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The current situation in negotiation research and ENSs design shows unprecedented efforts to integrate the theoretical and practical results coming from many disciplines. There are three main reasons underlying these efforts: (1) ICTs achieved a level of maturity allowing for the design of flexible systems used by millions of people and numerous organizations to interact and conduct complex transactions; (2) the growing complexity of social interactions, globalization and an increasing impact of local decisions on geographically far away communities and organizations led to strong interest in effective conflict resolution mechanism; and (3) the designers' and developers' acceptance of the fact that, contrary to the suggestions that the “third,” global culture has emerged, local cultures and organizational solutions continue to persists and affect approaches to conflict identification and its resolution.

These efforts result, among others, in the formulation of comprehensive approaches to the engineering of negotiations allowing for the integration of behavioural process models, and normative, prescriptive and descriptive models of decision making and conflict resolution. This project builds on the engineering approach to the design of negotiations as socio-technical systems rather than a social system that are mediated with technology. The proposed systems comprise people and technological solutions, each actively involved in decision making and conflict resolution activities.

The interaction between people and software and the active role of the software requires the use of negotiation protocols; models that guide software processing and communication tasks, and imposes restrictions on activities through the specification of permissible inputs. The concept of the negotiation protocol is one of the most important computer science contributions to negotiation modelling and representation. In autonomous negotiations a negotiation protocol is a complete set of rules that governs the software agents' reasoning, actions and interactions; it determines the logic of the process, construction of alternatives, and the formulation and interpretation of offers and messages. Protocols are also required in other e-negotiations; they are used to define the division of responsibilities and scope of interactions between the systems and their users, and control the application of models embedded in the systems.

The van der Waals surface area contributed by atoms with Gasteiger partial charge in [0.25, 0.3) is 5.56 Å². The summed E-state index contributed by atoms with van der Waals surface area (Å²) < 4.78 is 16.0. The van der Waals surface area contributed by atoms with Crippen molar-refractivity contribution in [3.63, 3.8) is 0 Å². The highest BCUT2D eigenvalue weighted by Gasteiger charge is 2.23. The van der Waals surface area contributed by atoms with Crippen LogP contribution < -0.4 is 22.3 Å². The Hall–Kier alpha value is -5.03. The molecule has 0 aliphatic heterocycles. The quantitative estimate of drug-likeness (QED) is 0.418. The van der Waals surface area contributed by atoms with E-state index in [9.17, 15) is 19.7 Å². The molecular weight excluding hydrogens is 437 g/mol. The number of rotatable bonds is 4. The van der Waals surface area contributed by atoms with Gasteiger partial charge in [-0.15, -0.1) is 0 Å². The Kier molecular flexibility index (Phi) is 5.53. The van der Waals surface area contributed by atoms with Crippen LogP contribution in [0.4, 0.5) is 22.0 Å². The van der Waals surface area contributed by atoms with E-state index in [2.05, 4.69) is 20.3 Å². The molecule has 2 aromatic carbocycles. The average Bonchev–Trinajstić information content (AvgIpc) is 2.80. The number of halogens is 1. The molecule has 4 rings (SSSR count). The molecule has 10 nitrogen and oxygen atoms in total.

The long-term objective is to formulate principles and approaches to engineering of socio-technical systems for many participants involved in decision-making and negotiation activities. Engineering of socio-technical systems is concerned with the design of systems which are immersed in a social setting, address social problems and involve many different users. It is concerned not only with the design of software which meets the users' needs and requirements which is the domain of software engineering, but also with the design of social processes in which both software and people are active participants and co-operate to achieve a common goal.

To attain towards this long-term objective we will work on the construction of a software platform for multi-participant decision making and multi-party negotiations. The platform comprises a number of competitive and complementary software solutions which are configured at the run-time into one or more e-negotiation systems.

The requirement that the software platform comprises both competitive and complementary software solutions stems from different user needs and requirements, different types of problems and their contexts, and different organizational settings. In the competitive components models and procedures are implemented for the same types of activities, e.g., preference elicitation, construction of a utility or value function, concession making and the negotiation process. Components for different types of activities are complementary if they can be combined together according to the selected negotiation protocol, e.g., a component for the problem structuring may be linked with a component for preference elicitation followed by a component for the construction of a value function. This linkage of components allows for the customization of software to the user(s) requirements.